Changing Perceptions to Improve Glaucoma Treatment With SLT
By Robert Noecker, MD
Selective laser trabeculoplasty (SLT) now has hundreds of studies supporting its safety and efficacy in glaucoma treatment, including as a first-line therapy. Yet despite this evidence, SLT still trails eye drops with respect to how often it is used to treat glaucoma patients, especially early in the course of treatment.
I believe there are two major reasons for this. One is that old habits die hard. Ophthalmologists have all been taught since residency that drops are the first-line therapy for glaucoma. It's just embedded in our brain to start with medications, and that habit is hard to break.
The second reason, I believe, is the fear, however misplaced, that SLT is a more dangerous treatment than drops. For many patients, the word “laser” can have frightening implications; I think many hold the mistaken notion that SLT, being a more aggressive glaucoma treatment, is also a more dangerous treatment.
Many ophthalmologists may inadvertently contribute to this anxiety. I think many of us relate SLT to our experience with its predecessor, argon laser trabeculoplasty (ALT), which caused burns in the trabecular meshwork, which then caused scarring and chronic inflammation. For those of us who trained when all we had was ALT, that may still be in the back of our mind because we likely had a patient with a problem caused by it.
Get Familiar With the Facts on SLT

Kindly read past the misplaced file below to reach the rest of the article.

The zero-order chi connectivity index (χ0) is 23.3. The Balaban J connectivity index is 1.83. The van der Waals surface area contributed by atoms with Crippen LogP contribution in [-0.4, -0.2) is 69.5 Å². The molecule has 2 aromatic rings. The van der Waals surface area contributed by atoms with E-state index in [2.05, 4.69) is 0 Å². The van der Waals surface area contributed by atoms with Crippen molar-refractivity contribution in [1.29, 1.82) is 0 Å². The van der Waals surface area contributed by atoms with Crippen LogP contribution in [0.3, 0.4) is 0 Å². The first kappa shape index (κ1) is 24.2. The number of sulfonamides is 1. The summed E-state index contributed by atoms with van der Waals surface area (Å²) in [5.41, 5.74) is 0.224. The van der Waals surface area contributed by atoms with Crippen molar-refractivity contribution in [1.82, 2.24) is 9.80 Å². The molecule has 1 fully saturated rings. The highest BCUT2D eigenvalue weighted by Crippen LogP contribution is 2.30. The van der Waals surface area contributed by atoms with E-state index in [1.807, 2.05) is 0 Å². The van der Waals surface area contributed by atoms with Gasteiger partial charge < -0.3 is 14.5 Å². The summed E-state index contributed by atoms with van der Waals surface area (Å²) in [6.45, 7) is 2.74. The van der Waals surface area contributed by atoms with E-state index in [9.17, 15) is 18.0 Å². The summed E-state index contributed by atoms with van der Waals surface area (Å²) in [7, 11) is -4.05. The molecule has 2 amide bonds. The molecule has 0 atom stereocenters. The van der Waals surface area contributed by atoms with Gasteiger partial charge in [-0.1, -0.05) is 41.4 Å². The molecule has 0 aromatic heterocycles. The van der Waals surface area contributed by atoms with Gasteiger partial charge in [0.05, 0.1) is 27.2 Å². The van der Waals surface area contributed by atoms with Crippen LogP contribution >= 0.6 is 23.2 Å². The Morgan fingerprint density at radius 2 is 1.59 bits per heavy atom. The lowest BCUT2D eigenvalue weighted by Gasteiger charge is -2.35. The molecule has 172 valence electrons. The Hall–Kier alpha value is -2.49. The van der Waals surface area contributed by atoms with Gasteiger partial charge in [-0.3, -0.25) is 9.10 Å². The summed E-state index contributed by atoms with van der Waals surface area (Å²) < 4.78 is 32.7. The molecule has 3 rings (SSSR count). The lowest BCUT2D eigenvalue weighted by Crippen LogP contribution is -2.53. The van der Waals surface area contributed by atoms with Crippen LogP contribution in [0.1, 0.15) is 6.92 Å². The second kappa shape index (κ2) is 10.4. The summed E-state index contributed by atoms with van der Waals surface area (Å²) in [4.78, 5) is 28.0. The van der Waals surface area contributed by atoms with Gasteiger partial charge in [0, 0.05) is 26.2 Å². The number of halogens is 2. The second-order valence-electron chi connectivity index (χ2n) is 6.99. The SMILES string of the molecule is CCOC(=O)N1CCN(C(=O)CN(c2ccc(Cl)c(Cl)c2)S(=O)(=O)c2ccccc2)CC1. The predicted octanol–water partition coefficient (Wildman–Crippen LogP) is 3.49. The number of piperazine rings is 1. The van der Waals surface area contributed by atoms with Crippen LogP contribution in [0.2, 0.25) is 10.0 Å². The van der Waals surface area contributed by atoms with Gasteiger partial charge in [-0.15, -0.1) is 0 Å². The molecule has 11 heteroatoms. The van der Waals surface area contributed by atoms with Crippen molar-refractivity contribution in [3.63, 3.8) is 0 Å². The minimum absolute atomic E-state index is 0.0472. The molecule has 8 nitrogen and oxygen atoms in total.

A careful and objective look at the facts, however, reveals that SLT is a safe, effective, and efficient outpatient procedure that improves patient quality of life to a greater degree than eye drop-based treatment. Indeed, my experience has been that the benefits of SLT are generally undersold to patients, while its drawbacks are oversold.
The data surrounding the efficacy of SLT versus that of drops, for example, is often presented as a wash. While it’s true that a 30% reduction in IOP can be achieved with either SLT or prostaglandins, patients can’t appreciate the significant impacts of the treatment on their quality of life and their compliance with treatment until they’ve have had to go to the drugstore and buy drops every month, put them in their eyes, and experience the potential side effects (stinging, red eye, periocular pigmentation, etc.).
After all, many patients also have multiple other medical conditions that they're taking care of at the same time. With SLT, we have a straightforward, effective therapy that can lower IOP, reduce disease progression, and keep patients from losing their vision, without the drawbacks of a drop-based therapy.
I used to advise my glaucoma patients to choose what they’re most comfortable with as their first option, and most chose drops. But now, I advise my glaucoma patients they’re likely to require both drops and SLT eventually, and I recommend they go with SLT first because it’s gentle, straightforward, and effective.
I find that the great majority–90%–choose SLT first.
Dr. Noecker is an ophthalmologist with Ophthalmic Consultants of Connecticut, and a clinical assistant professor at Yale.